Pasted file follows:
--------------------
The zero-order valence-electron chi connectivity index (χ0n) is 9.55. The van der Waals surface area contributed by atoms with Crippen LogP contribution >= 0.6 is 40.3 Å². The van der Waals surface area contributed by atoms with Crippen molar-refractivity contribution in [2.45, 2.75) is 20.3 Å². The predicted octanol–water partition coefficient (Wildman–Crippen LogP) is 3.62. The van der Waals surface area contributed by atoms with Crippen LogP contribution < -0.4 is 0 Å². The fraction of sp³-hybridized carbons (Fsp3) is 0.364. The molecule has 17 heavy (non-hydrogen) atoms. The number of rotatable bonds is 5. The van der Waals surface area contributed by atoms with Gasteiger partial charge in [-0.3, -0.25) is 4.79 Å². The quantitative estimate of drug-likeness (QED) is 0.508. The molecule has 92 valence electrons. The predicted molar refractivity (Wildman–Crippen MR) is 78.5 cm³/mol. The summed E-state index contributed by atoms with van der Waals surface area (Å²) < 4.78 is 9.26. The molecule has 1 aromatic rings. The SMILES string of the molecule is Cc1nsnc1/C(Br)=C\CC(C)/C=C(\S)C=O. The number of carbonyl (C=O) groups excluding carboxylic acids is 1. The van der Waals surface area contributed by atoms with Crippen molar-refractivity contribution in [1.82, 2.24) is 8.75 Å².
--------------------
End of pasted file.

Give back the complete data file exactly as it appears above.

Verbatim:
The zero-order valence-electron chi connectivity index (χ0n) is 9.55. The van der Waals surface area contributed by atoms with Crippen LogP contribution >= 0.6 is 40.3 Å². The van der Waals surface area contributed by atoms with Crippen molar-refractivity contribution in [2.45, 2.75) is 20.3 Å². The predicted octanol–water partition coefficient (Wildman–Crippen LogP) is 3.62. The van der Waals surface area contributed by atoms with Crippen LogP contribution < -0.4 is 0 Å². The fraction of sp³-hybridized carbons (Fsp3) is 0.364. The molecule has 17 heavy (non-hydrogen) atoms. The number of rotatable bonds is 5. The van der Waals surface area contributed by atoms with Gasteiger partial charge in [-0.3, -0.25) is 4.79 Å². The quantitative estimate of drug-likeness (QED) is 0.508. The molecule has 92 valence electrons. The predicted molar refractivity (Wildman–Crippen MR) is 78.5 cm³/mol. The summed E-state index contributed by atoms with van der Waals surface area (Å²) < 4.78 is 9.26. The molecule has 1 aromatic rings. The SMILES string of the molecule is Cc1nsnc1/C(Br)=C\CC(C)/C=C(\S)C=O. The number of carbonyl (C=O) groups excluding carboxylic acids is 1. The van der Waals surface area contributed by atoms with Crippen molar-refractivity contribution in [1.82, 2.24) is 8.75 Å².